Types of Urinary Incontinence
Are there different types of urinary incontinence? YES
- Urge incontinence — sometimes called "overactive bladder." Leakage usually happens after a strong, sudden urge to urinate. The sudden urge may occur when you don't expect it, such as during sleep, after drinking water, or when you hear running water or touch it.
- Functional incontinence — leaking because you can't get to a toilet in time. People with this type of incontinence condition may have problems thinking, moving, or speaking that keep them from reaching a toilet. For example, a person with Alzheimer's disease may not plan a trip to the bathroom in time to urinate. A person in a wheelchair is unable to get to a toilet in time.
- Stress incontinence — leakage happens with coughing, sneezing, exercising, laughing, lifting heavy things, and other movements that put pressure on the bladder. It is the most common type of incontinence. It can be treated and sometimes cured.
- Mixed incontinence — two or more types of incontinence together, most often stress and urge incontinence.
- Transient incontinence — leaking urine for a short time due to an illness such as a bladder infection. Leaking stops when the illness is treated.
- Overflow incontinence — leaking urine because the bladder doesn't empty completely. Overflow incontinence is less common in women.
How do I talk to my doctor about urinary incontinence?
Most people don't want to talk to their doctor about this personal topic. However, keep in mind that urinary incontinence is a common medical problem. Millions of people have the same problem, so your doctor has probably heard many stories like yours.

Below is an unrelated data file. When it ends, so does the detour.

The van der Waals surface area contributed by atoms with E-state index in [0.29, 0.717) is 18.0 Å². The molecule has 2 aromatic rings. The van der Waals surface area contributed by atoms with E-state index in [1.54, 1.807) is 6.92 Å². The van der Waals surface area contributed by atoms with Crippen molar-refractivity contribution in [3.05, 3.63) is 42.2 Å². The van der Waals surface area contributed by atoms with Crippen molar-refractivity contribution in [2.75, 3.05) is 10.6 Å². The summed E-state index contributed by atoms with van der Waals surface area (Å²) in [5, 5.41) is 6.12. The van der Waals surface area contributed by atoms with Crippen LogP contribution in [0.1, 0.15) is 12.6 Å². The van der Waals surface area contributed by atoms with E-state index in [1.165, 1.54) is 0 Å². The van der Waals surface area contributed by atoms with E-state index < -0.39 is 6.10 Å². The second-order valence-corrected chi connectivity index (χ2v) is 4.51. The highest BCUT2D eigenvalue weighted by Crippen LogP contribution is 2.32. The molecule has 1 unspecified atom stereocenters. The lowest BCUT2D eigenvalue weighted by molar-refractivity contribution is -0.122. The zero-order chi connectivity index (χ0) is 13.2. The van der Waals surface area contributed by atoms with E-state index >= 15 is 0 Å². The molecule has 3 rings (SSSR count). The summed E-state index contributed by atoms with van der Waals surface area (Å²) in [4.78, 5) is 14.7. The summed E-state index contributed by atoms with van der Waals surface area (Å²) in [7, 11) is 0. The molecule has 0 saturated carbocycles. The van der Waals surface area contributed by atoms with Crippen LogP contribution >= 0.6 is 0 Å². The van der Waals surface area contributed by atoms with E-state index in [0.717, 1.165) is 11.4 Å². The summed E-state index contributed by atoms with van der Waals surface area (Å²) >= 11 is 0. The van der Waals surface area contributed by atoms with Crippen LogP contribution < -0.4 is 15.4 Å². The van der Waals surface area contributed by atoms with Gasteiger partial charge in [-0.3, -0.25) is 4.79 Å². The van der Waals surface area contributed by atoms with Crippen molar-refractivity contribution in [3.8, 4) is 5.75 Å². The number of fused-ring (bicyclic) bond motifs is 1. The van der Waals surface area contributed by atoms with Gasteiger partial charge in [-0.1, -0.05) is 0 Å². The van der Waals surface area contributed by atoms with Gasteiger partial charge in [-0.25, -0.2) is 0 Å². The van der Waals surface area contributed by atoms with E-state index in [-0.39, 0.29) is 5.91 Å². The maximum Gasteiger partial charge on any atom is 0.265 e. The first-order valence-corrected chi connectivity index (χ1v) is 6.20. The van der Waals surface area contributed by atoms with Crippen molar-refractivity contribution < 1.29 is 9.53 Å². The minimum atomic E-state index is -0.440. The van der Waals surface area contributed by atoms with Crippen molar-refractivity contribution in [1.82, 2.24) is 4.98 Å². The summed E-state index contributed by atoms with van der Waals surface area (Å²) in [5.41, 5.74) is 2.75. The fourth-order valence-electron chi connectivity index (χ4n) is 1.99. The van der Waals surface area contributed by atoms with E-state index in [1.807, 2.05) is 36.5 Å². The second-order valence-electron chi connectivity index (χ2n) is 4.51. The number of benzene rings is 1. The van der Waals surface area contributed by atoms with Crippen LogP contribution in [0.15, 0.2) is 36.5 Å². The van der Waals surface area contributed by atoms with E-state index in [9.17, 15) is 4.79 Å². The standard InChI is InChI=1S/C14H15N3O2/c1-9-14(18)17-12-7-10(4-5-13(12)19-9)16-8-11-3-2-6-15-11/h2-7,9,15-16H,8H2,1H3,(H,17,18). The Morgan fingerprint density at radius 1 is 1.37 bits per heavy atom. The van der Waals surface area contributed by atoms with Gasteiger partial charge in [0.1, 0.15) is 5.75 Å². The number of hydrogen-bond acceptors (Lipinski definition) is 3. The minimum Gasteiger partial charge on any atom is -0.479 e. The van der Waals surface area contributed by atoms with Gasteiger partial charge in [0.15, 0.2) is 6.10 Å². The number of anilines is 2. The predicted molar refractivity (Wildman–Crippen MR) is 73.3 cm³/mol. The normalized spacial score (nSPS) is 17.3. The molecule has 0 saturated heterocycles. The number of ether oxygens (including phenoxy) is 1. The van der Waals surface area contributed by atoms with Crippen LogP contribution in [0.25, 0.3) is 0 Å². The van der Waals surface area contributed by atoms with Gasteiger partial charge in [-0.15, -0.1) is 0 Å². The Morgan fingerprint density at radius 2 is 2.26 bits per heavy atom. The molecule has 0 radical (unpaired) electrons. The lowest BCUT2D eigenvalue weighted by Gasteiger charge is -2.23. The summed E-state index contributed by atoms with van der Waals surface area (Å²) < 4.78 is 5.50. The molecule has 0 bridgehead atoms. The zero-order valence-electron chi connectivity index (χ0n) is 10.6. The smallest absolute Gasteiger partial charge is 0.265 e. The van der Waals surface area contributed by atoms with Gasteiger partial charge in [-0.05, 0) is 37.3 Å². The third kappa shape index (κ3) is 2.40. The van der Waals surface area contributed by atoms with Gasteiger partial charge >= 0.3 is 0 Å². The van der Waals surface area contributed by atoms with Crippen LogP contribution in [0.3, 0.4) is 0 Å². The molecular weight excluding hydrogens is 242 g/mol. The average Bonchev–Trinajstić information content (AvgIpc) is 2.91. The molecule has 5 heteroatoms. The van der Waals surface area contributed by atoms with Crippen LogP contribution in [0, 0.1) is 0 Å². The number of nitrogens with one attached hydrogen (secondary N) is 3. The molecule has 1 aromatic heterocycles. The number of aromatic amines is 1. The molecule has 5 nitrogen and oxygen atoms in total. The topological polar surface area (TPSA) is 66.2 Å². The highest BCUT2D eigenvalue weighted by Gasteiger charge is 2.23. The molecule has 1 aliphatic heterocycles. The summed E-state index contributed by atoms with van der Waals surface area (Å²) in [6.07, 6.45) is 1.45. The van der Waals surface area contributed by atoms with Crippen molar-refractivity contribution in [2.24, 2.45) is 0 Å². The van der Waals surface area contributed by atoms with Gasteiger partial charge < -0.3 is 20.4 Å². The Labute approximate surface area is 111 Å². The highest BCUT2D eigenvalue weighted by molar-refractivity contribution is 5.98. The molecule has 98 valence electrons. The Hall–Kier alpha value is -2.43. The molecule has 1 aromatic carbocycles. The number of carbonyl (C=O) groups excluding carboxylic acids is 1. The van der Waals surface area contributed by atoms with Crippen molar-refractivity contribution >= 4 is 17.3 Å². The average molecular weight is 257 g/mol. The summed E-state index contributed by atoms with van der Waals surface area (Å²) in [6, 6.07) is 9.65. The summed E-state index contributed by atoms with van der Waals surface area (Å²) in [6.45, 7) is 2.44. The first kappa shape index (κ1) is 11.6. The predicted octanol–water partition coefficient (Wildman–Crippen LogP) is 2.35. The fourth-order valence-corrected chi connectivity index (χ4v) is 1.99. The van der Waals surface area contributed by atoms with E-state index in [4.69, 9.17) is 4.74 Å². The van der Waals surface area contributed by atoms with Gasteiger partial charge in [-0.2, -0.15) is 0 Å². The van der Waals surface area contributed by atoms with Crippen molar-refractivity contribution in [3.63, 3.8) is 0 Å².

Some doctors don't treat bladder control problems, so ask for a referral of a doctor who does.
Here are some questions to ask your doctor:
- Could what I eat or drink cause bladder problems?
- Could my medicines (prescription or over-the-counter) cause bladder problems?
- Could other medical conditions cause loss of bladder control?
- What are the treatments to regain bladder control? Which one is best for me?
- What can I do about the odor and rash caused by urine?
It may help to write down when you leak urine. Be sure to note what you were doing at the time, for example, sneezing, coughing, laughing, or sleeping. Take this log with you when you visit your doctor.
How do I find out if I have urinary incontinence?
The first step is to see your doctor. If your doctor doesn't treat bladder problems, ask for help finding someone who does.
Your doctor will ask you about your symptoms and take a medical history. Your doctor may ask:
- how often you empty your bladder
- how and when you leak urine
- how much urine you leak
Your doctor will do a physical exam to look for signs of health problems that can cause incontinence. Your doctor also will do a test to figure out how well your bladder works and how much it can hold. For this test, you will drink water and urinate into a measuring pan, after which your doctor will measure any urine still in the bladder. Your doctor also may order one or more of the following other tests:
- Stress test — while you cough or bear down, the doctor watches for loss of urine.
- Urinalysis — you give a urine sample, which is tested for signs of infection and other causes of incontinence.
- Blood test — you give a blood sample, which is sent to a lab where it is tested for signs of other causes of incontinence.
- Ultrasound — sound waves are used to take a picture of the kidneys, bladder, and urethra. Your doctor will look to see if there are any problems in these areas that could cause incontinence.
- Cystoscopy — a thin tube with a tiny camera is placed in the urethra to view the inside of the urethra and bladder.
- Urodynamics — a thin tube is placed into your bladder and your bladder is filled with water. Your doctor measures the pressure in the bladder.
Your doctor may ask you to write down when you empty your bladder and how much urine you produce for a day or a week.